We’re excited to welcome E.C. Myers, recent winner of the Andre Norton Nebula Award for Young Adult Science Fiction and Fantasy for his YA debut, Fair Coin. In addition, E.C. deserves additional medals for being a thoughtful and super fun author, and we’re delighted he had the time to stop by and guest post. Read on!
Over the course of writing and selling my first two books — we’re talking over the course of many years, because that’s how publishing rolls — diversity in YA became more important to me as a reader and as an author. When I first drafted Fair Coin, I envisioned the protagonist, Ephraim Scott, as half Puerto Rican and his love interest, Jena Kim, as half Korean; but aside from a few oblique character descriptions, readers might not have realized it. Ephraim’s friend Nathan is Jewish, and Mary and Shelley are Latina, but again, these began as insignificant details — details that were perhaps only there for me, the writer.
Eventually, I decided that just wasn’t good enough.
As I became more aware of how few multicultural YA books there are, I realized that the diversity in my own stories was almost invisible. There’s a simple reason for that: Growing up as a half-Korean boy, I didn’t define myself by my mixed heritage, and so I figured it need not be a big deal for Ephraim or Jena either. (And I certainly didn’t want to include stereotypical characteristics just to bring the point home: “Look! You can tell she’s Korean because eats kimchi!”) But even though I considered myself simply “American,” whatever that means, from the outside, many people saw me as Asian — and that might not be a bad thing in fiction, when there aren’t many Asians at all.
It took me a while to realize I could give my characters richer backgrounds and make them more visibly from other cultures without making the books about their heritage. I could be nuanced without rendering their heritage invisible, by conveying their different upbringing in their perspectives and how they approach situations and each other, not just what they eat, how they talk, or what they wear. The characterizations were deeper for it, and I hoped there would be readers out there who would see some of their own unique experiences reflected in them — and see Latino and Asian characters who identified as such, as part and parcel of their personalities.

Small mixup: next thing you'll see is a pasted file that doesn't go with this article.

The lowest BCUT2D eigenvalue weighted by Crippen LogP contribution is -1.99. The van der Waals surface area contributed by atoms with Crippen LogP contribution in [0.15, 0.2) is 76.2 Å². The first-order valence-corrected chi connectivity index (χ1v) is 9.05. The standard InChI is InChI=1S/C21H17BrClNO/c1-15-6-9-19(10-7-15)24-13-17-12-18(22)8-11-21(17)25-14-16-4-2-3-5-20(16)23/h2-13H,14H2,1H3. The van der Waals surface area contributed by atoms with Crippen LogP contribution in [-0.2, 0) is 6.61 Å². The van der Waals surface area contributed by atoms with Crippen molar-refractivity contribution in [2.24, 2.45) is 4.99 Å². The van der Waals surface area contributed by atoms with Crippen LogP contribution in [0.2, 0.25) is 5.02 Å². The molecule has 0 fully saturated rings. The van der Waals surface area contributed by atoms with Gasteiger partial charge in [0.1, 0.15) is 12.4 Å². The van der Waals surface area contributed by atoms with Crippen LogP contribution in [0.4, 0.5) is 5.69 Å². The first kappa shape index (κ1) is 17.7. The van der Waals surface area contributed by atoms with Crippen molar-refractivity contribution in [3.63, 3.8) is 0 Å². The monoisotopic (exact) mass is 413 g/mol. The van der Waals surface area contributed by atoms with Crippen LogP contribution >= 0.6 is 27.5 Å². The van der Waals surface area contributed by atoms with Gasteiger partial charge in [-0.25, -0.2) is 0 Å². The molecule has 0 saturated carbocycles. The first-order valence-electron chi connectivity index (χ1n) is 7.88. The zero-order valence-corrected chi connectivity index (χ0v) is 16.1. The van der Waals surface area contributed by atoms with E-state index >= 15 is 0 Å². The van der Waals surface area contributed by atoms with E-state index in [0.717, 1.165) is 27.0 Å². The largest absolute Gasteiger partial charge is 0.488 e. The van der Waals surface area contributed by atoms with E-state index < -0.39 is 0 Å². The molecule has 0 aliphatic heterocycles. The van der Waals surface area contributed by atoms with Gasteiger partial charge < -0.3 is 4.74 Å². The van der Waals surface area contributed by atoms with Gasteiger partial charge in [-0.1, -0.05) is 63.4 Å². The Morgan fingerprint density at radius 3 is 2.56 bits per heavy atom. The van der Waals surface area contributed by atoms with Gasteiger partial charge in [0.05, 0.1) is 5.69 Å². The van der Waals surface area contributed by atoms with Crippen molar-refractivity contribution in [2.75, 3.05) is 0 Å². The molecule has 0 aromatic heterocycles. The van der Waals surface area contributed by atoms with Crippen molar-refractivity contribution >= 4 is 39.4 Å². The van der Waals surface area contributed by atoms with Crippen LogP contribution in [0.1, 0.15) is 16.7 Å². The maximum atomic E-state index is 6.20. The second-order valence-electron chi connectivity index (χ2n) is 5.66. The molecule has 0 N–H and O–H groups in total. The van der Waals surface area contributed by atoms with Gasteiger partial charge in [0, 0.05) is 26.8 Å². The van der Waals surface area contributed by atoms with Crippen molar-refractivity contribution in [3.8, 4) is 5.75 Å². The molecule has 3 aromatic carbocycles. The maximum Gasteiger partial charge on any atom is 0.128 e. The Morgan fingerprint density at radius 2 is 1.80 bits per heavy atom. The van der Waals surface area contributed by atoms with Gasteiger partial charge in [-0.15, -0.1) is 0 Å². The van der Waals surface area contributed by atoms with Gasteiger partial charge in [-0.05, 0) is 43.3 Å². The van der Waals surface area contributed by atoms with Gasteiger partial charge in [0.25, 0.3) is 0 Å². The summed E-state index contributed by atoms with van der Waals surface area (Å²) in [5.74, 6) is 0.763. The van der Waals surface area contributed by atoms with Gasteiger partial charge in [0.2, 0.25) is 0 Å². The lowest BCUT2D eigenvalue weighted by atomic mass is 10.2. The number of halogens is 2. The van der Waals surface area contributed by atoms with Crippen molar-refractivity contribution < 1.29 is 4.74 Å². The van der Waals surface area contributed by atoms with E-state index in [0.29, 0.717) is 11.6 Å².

I did tweak Fair Coin before publication to emphasize the characters’ backgrounds more, but diversity isn’t something you can just shoehorn into a book. I had more freedom in writing Quantum Coin and tying it in more organically to the plot. Ephraim’s Puerto Rican father reappears in his life, giving him a glimpse of how different things would be if he’d been raised by him instead of his mother. And we also see Jena’s immigrant relatives and some of the unfortunate impact of racism on her and her Korean family.
I’m more committed to including more people of color in my fiction from here on, but I’m still learning that the degrees must be dictated by the nature of the story, rather than the other way around. The science fiction YA manuscript I’m working on now is very multicultural, because it makes sense for that world, but that also means that diversity is also a given for those characters. (If only!) Mainly, I’m determined to look for opportunities to include more characters from different backgrounds and with each story, question whether the protagonist can be of another race, gender, or sexuality before simply defaulting to white male. And that’s the least we can ask of any writer: To consider more varied perspectives in your fiction and challenge yourself to do better than what you’ve done before.
E(ugene).C. Myers was assembled in the U.S. from Korean and German parts and raised by a single mother and a public library in Yonkers, New York. His debut young novel Fair Coin won the Andre Norton Nebula Award for Young Adult Science Fiction and Fantasy and its sequel, Quantum Coin, just released recently. He blogs at ecmyers.net and is on Twitter @ecmyers.